November 29, 2008 - 2010
2nd Floor Galleries

The inaugural exhibition will focus on the diverse representations of the figure as a vision of humanity, whether earthly or divine, by placing it within an art historical context. This exhibition will include contemporary works, ritual artifacts of Pre-Columbian cultures, traditional African wood carvings and delicate visages of Asian deities.

The Kenan-Flagler Family Discovery Gallery
The Kenan-Flagler Family Discovery Gallery allows visitors to experience interactive activities designed to educate and entertain. This state-of-the-art Discovery Gallery consists of 13 stations including the computer-based display, Picture Yourself, where a camera takes an image of a person’s face and reproduces it on a touch screen. Participants can then trace the contours of the face with their fingers and print the finished product. The Kenan-Flagler Discovery Gallery is possible due to the support of the William R. Kenan, Jr. Charitable Trust. The William R. Kenan, Jr. Charitable Trust was established in 1965 from the estate of William Rand Kenan, Jr., who was born in Wilmington in 1872 and graduated from UNC in 1894. Kenan was a scientist, chemical and mechanical engineer, business executive, dairy farmer and philanthropist.

Frost Art Museum-curated exhibitions, drawn from its own, local and national collections, explore recurrent themes from a contemporary perspective and the native aesthetic expressions of the region's diverse people. Borrowed exhibitions enhance understanding of the Frost Art Museum’s collection, introduce new aesthetic concepts in support of artistic exploration, and connect the Museum to underserved audiences.
Friday, January 20, 2006 - 8 p.m., PC 110
Ruben Torres Llorca: Modelo Para Armar / Easy-to-Build
In a brilliantly conceived site-specific installation, the artist pieces together fragments of personal and universal events to create a storyline via two parallel narratives. The conceptually based work of Torres Llorca is recognized for its distinctive themes, images and text, which are continuously revisited. This exhibition will continue through March 19, 2006.
Opening Reception: Friday, January 20, 2006, 8 p.m.

Friday, December 16, 2005 – 8 p.m., PC 110
BFA Fall Exhibition 2005
The culmination of the FIU Visual Art Students' undergraduate program.
This exhibition will continue through December 26, 2005.
Opening Reception: Friday, December 16, 2005, 8 p.m.

Friday, September 23, 2005 - 8 p.m., PC 110
The Saint Makers: A Living Tradition in American Folk Art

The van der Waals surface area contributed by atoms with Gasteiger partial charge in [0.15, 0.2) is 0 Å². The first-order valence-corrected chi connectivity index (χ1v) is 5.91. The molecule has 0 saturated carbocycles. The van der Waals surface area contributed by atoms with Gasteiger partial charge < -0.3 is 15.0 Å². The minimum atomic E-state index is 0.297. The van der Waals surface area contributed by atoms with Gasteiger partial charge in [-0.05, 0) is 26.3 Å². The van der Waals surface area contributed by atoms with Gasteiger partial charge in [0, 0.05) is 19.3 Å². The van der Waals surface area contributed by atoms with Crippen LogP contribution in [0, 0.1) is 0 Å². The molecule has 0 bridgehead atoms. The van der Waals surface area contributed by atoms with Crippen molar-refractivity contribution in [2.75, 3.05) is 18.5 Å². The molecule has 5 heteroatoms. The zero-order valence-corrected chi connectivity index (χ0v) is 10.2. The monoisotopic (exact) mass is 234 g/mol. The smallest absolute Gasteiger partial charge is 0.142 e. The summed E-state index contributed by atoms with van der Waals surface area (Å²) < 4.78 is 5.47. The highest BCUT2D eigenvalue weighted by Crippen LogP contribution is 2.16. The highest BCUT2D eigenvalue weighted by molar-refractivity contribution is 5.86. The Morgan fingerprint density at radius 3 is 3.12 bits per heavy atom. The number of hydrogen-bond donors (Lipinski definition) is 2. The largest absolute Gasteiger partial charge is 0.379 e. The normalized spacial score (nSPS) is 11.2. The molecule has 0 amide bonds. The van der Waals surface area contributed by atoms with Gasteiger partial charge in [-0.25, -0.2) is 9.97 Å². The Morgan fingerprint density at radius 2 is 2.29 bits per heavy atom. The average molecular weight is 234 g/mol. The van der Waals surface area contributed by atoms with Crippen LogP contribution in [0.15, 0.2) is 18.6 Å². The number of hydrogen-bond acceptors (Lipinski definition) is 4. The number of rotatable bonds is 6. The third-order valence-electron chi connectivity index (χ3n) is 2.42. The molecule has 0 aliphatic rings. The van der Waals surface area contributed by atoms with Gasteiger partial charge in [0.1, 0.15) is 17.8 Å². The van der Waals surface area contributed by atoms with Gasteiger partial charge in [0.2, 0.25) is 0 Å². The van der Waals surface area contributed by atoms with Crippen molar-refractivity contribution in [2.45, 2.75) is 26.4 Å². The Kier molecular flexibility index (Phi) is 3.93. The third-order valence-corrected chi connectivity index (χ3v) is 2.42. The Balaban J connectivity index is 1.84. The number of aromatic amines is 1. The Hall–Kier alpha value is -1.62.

Selections from the collection of Chuck and Jan Rosenak
Highlighting a specific movement within the larger context of American Folk and Outsider art, this exhibition features over 75 objects by artists in the Northern New Mexico and Southern Colorado area who continue the tradition of saint making dating back to the early 1700s. Influenced by European Baroque Art and its religious iconography, these artists create figurative sculptures depicting narratives whereby spirituality becomes the impetus for their unique artistic expression. This exhibition will continue through December 4, 2005
Opening Reception: Friday, September 23, 2005, 8 p.m.

Friday, June 3 — 8 p.m., PC 110
A compelling exhibition featuring the work of two artists who confront ideas about the body from conceptual and visceral perspectives. Arpad's multi-media installations and video works explore the relationship between body and environment. Kretz's paintings and mixed media textile creations address psychological and emotional vulnerabilities in a post-modern context. This exhibition will continue through July 31, 2005.
OPENING RECEPTION: Friday, June 17. 8 p.m.

Thursday, MAY 12 - 6 p.m., PC 110
The Patricia & Phillip Frost Art Museum at Florida International University in association with Commission Chairman Joe Martinez and Miami-Dade County Public Schools present Creative Visions 2005, the second annual scholastic exhibition of student work from District 11 public schools. The opening reception will be held Thursday, May 12 th from 6:00 p.m. to 8:00 p.m.. A presentation of awards by Commission Chairman Joe Martinez, M-DCPS Arts Supervisor Ray Azcuy and Dr. Patricia Frost from the Frost Art Museum, will take place at 7:00 p.m. in the Frost Art Museum. Numerous pieces of two-dimensional artwork from each elementary, middle and high school within District 11 were selected by a panel of judges for display; and the top three works of art in each level will receive a scholarship to an arts camp for the summer. Exhibition on view through May 19, 2005.